A Beginner’s Guide to Home Buying in Denver

April 9, 2019

There’s no denying that today’s younger adults are waiting longer to buy a house than previous generations. But home buying is still a dream for many Americans and, when done right, it’s one of the best investments you can make to secure your future.

According to a 2019 study by Lending Tree, Denver still has the most competitive buyers’ market in the country. But it’s because of this fact (not in spite of), that purchasing a home in the Mile High City or along the Front Range can be a wise decision. Purchasing your first piece of property isn’t a decision to be taken lightly, though, which is why we talked to local realtors to develop this beginner's guide to home buying in Denver.

Find a Trusted Real Estate Agent

If it’s your first time buying a home, you likely don’t want to be on your own during the process. A professional real estate agent will provide the expertise and guidance you need to navigate the real estate market successfully. The best resource to find a trusted realtor is to get a referral from a family member or friend—don’t just pick a realtor at random. You will want to discuss your wants and needs (budget, location, timeline, etc.) with your potential agent to make sure it will be a good fit. You may also consider finding an agent who specializes in working with first-time home buyers.

Get Pre-Approved

In order to be considered a serious buyer in the Denver real estate market, your financing needs to be pre-approved by a lender before shopping around for homes. Whether they’re private or referred through a bank or the Federal Housing Administration (FHA), lenders will use your debt-to-income ratio to determine how big of a mortgage loan you can afford. In addition to the monthly mortgage payment, you also need to consider property taxes, HOA fees, homeowner’s insurance, and putting aside money for unexpected repairs. To cover these added costs, it’s recommended to budget 6-to-8 percent of your mortgage, which is about $150 per $2,000 monthly payment.

Then there’s mortgage insurance, which is required on all conventional loans (usually obtained through a bank) where the down payment is less than 20 percent of the property’s overall cost. An FHA loan, which usually caters to first-time home buyers, can ask for as low as 3 percent down. Loans through the FHA also require homeowner’s insurance, but unlike a conventional loan, which eliminates the mortgage insurance after you’ve built a certain percentage of equity in the house, an FHA loan typically requires mortgage insurance for the life of the loan if you have less than a 10 percent down payment at the time of purchase.

Certain professionals might be eligible for the Homes for Heroes program, which caters to active military members, firefighters, and teachers by connecting them with an affiliate real estate agent. The program can reimburse you up to $700 for every $100,000 spent on the house.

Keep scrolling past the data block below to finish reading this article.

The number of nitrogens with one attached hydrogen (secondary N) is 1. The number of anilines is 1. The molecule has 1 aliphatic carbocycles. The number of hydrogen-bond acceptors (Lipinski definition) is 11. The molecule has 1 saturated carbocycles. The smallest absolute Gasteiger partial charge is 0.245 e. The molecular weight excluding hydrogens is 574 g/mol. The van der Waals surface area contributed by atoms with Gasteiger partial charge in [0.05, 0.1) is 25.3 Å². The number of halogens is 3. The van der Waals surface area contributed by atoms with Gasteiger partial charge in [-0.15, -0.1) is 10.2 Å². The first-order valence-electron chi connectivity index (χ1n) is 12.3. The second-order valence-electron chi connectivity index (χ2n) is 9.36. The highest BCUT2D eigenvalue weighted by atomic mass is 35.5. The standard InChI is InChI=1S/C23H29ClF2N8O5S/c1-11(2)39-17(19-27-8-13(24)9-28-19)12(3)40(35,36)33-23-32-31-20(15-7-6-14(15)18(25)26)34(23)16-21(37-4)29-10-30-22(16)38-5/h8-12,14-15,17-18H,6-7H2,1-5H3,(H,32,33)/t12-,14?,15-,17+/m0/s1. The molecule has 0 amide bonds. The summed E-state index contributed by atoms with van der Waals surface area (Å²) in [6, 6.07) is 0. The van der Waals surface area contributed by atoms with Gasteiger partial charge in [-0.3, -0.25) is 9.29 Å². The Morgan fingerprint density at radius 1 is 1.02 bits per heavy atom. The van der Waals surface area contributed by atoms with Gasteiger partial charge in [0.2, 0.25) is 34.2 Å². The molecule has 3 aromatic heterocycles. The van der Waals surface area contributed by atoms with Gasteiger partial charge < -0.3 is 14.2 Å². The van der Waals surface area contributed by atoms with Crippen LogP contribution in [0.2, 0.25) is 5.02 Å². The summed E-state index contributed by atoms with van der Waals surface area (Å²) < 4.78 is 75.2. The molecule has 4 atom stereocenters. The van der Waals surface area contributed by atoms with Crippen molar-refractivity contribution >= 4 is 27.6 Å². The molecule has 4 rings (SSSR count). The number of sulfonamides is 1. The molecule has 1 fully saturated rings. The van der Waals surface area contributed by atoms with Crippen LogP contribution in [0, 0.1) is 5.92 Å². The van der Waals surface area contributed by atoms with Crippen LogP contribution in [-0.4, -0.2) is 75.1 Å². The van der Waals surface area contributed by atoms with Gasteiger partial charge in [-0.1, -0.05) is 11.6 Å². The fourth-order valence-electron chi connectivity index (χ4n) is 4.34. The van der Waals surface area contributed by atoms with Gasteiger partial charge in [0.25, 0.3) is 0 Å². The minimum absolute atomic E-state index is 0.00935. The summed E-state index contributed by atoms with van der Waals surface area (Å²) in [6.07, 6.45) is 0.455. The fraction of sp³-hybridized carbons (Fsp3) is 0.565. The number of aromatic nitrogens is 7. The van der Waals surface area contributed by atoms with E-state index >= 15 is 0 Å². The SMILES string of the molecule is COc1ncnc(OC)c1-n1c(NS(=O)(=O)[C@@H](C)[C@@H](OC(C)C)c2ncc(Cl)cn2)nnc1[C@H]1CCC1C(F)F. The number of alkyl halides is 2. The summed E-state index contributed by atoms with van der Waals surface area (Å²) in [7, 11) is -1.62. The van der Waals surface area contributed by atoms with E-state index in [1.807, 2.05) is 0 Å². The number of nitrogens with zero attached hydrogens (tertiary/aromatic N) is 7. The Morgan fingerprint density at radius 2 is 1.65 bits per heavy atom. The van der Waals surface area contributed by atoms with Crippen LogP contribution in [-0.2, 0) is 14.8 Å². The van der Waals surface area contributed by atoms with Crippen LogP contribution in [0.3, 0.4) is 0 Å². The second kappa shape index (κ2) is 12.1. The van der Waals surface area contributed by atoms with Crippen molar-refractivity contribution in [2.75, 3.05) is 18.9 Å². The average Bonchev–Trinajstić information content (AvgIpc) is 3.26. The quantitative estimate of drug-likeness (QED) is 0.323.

Do Your Due Diligence

Touring your first potential home can be overwhelming. Rather than using a scrutinizing eye, you may find yourself distracted by imagining how you’d decorate each room. This is normal, but make sure you also remove the rose-colored glasses and check the house’s big-ticket items. The water heater, furnace, roof, and windows, among other features, are all highly expensive to fix or replace, and you don’t want to be replacing more than one or two of those items soon after moving in. A good agent will point out these things to you during your first showing.

After your offer on a home has been accepted by the seller, you’ll need a professional inspection. Your agent can refer you to a reliable inspector if you don’t have one in mind already. Though they may make sure a property meets government regulations and is generally safe and sound, inspectors will also examine all the items mentioned above, along with the house’s HVAC, plumbing and electrical systems, and structural features such as the foundation, attic, and basement.

As the buyer, you can sometimes leverage wear-and-tear and anticipated replacements to negotiate a lower purchase price, or upgrades that you’d like done before taking ownership. You can also consider getting a home warranty (the cost of which can sometimes be negotiated onto the seller during closing) to ensure that you’re not forced to replace any big items soon after moving in.

Think Like an Investor

If an area’s buyer’s market is at its peak, there will be slower appreciation (think: Wash Park or the Sloan’s Lake area). But up-and-coming or less central neighborhoods such as Val Verde, Barnum, or parts of Park Hill—along with certain suburbs—will have a larger inventory of affordable homes that likely, over five or more years, will have a much higher appreciation than areas that have already peaked.

While we can’t predict the future, most real estate agents we’ve talked with think it is unlikely that another 2008-level downturn will happen. Of all the housing markets in the country, the Front Range is one of the most foolproof areas, with a low chance of steep depreciation over the next few decades. If you’re in a position to leverage your money to invest in property and take the plunge into home ownership, you should strongly consider it—just make sure you do it wisely.